Journalist concerned by reporter pens missed Hillary’s rodeo

As Twitchy reported earlier, journalists in particular are giving very serious thought to the violent smack-down of a TIME photographer by a Secret Service agent providing security at a Donald Trump rally Monday, with some predicting that “real violence” at a Trump event is inevitable before this campaign cycle is finished.

After seeing the video, Nicholas Dawes of the Hindustan Times has some advice and questions for his American journalist friends.

For a distinguished and well-traveled journalist, Dawes had never heard of the press pen, so we’re assuming he missed this proud moment among his American journalist friends, on Independence Day, no less.

Why would the American press agree to be led around by young girls penning them in with some clothesline?

So what was the question again?

Doesn’t any of this news travel overseas? In case no one abroad has heard, Clinton has graduated from the rope to an extra level of Secret Service protection, as Fox News’ Ed Henry found out last month.

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Strange Bedfellows Tackle Measure Limiting Citizen Initiatives

DENVER – Colorado ballot Initiative 71, a move to make it harder to change the state’s constitution, has borne out the old adage that ‘politics makes for strange bedfellows.’

Jon Caldara, president of the Libertarian Independence Institute, says he’s never seen before a coalition like the one opposing the measure. It includes conservative and liberal economic, social justice and conservation groups.

Caldara says the groups share concerns about good governance and hope to block what he calls a “power grab” by politicians and industry groups.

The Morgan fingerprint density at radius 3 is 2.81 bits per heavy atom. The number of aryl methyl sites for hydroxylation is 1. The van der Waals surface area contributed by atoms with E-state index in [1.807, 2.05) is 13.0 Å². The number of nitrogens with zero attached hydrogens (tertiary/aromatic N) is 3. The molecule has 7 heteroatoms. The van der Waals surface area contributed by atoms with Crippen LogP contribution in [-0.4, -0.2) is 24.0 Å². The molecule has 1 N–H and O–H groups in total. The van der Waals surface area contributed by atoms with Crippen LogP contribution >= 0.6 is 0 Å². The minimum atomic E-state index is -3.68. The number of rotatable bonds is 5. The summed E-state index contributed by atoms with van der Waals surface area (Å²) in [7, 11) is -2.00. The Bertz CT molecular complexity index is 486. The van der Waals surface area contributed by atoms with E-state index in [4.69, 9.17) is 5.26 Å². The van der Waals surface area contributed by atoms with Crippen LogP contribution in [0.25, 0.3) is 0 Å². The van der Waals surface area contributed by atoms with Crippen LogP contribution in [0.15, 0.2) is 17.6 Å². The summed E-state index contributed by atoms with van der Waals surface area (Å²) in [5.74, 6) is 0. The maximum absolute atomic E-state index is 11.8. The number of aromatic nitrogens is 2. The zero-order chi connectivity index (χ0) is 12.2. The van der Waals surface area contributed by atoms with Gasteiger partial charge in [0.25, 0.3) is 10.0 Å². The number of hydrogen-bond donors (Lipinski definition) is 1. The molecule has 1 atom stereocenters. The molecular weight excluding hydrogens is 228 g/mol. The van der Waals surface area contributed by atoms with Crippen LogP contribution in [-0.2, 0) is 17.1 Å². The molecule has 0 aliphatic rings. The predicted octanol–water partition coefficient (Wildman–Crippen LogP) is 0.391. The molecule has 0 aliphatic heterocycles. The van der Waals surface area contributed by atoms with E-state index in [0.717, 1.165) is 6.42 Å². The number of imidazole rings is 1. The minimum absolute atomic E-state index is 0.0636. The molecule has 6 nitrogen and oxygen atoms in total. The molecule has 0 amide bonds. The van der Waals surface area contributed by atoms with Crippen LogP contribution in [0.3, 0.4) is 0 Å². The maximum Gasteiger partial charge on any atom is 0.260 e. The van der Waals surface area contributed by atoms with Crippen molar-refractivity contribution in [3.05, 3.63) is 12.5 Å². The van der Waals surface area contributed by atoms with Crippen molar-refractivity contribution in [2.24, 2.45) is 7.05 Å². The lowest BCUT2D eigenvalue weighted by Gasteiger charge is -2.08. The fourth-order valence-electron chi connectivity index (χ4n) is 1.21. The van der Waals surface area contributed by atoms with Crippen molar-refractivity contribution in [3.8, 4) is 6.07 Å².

“And it’s obvious that they want the power structure to be through them, not through the people,” Caldara states. “If 71 passes, only very, very wealthy interests will ever be able to get something on the ballot again.”

Proponents of 71 say they want to “raise the bar” for citizen-led amendments, which they say frequently conflict with existing law, by requiring signatures totaling at least 2 percent of residents in each of the state’s 35 Senate districts.

Opponents say that would make costs for future initiatives prohibitive, and argue a single district or even a couple of neighborhoods in dense urban districts could effectively veto policies supported by the rest of the state.

The new rules also would raise the voting threshold, if an initiative makes the ballot, from a simple majority to 55 percent of the vote.

Caldara says he’s concerned if Initiative 71 passes, it could be the last time Coloradans get to vote on amendments to the state constitution.

He explains laws or statutes passed by policymakers are examples of how government tells “we the people” what to do, and says ballot initiatives are a critical tool for standing up to special interests.

“But the Colorado Constitution is where ‘we the people’ tell the government what to do,” he states. “And sometimes, those people in power don’t like what ‘we the people’ tell them they have to live by.”

Without the state’s current initiative process, Colorado would not have implemented campaign finance rules, term limits, transparency or ethics laws, or legalized marijuana.

Groups opposing the measure include the Colorado Union of Taxpayers, the Colorado State Shooting Association, the Colorado Fiscal Institute and Common Cause.

Colorado News Connection  |  [email protected]

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